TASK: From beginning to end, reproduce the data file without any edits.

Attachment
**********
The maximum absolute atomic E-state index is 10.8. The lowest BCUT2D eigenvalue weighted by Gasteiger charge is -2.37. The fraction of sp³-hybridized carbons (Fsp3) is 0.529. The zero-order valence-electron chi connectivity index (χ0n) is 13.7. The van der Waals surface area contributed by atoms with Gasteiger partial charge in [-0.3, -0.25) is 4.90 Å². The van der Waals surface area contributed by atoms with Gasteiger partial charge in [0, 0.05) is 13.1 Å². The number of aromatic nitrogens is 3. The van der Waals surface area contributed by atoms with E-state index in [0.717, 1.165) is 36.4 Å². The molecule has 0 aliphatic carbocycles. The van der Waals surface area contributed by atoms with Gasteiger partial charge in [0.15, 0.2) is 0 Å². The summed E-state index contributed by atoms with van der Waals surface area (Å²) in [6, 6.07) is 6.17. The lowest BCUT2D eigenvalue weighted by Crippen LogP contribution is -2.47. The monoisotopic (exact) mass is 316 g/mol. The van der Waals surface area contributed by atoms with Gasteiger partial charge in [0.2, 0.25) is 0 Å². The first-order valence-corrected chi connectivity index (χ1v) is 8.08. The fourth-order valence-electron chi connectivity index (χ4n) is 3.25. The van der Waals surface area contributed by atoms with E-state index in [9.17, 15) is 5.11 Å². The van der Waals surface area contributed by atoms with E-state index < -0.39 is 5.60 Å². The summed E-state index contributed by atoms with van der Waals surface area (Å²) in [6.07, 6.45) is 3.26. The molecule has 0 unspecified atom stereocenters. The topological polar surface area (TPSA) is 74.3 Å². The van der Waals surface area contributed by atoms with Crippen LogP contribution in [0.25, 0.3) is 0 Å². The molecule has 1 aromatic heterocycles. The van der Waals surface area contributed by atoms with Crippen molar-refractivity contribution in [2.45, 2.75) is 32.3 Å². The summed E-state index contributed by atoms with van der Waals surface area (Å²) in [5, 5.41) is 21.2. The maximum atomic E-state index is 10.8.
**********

The maximum absolute atomic E-state index is 10.8. The lowest BCUT2D eigenvalue weighted by Gasteiger charge is -2.37. The fraction of sp³-hybridized carbons (Fsp3) is 0.529. The zero-order valence-electron chi connectivity index (χ0n) is 13.7. The van der Waals surface area contributed by atoms with Gasteiger partial charge in [-0.3, -0.25) is 4.90 Å². The van der Waals surface area contributed by atoms with Gasteiger partial charge in [0, 0.05) is 13.1 Å². The number of aromatic nitrogens is 3. The van der Waals surface area contributed by atoms with E-state index in [0.717, 1.165) is 36.4 Å². The molecule has 0 aliphatic carbocycles. The van der Waals surface area contributed by atoms with Gasteiger partial charge in [0.15, 0.2) is 0 Å². The summed E-state index contributed by atoms with van der Waals surface area (Å²) in [6, 6.07) is 6.17. The lowest BCUT2D eigenvalue weighted by Crippen LogP contribution is -2.47. The monoisotopic (exact) mass is 316 g/mol. The van der Waals surface area contributed by atoms with Gasteiger partial charge in [0.2, 0.25) is 0 Å². The first-order valence-corrected chi connectivity index (χ1v) is 8.08. The fourth-order valence-electron chi connectivity index (χ4n) is 3.25. The van der Waals surface area contributed by atoms with E-state index in [9.17, 15) is 5.11 Å². The van der Waals surface area contributed by atoms with E-state index < -0.39 is 5.60 Å². The summed E-state index contributed by atoms with van der Waals surface area (Å²) in [6.07, 6.45) is 3.26. The molecule has 0 unspecified atom stereocenters. The topological polar surface area (TPSA) is 74.3 Å². The van der Waals surface area contributed by atoms with Crippen LogP contribution in [0.25, 0.3) is 0 Å². The molecule has 1 aromatic heterocycles. The van der Waals surface area contributed by atoms with Crippen molar-refractivity contribution in [2.45, 2.75) is 32.3 Å². The summed E-state index contributed by atoms with van der Waals surface area (Å²) in [5, 5.41) is 21.2. The maximum atomic E-state index is 10.8.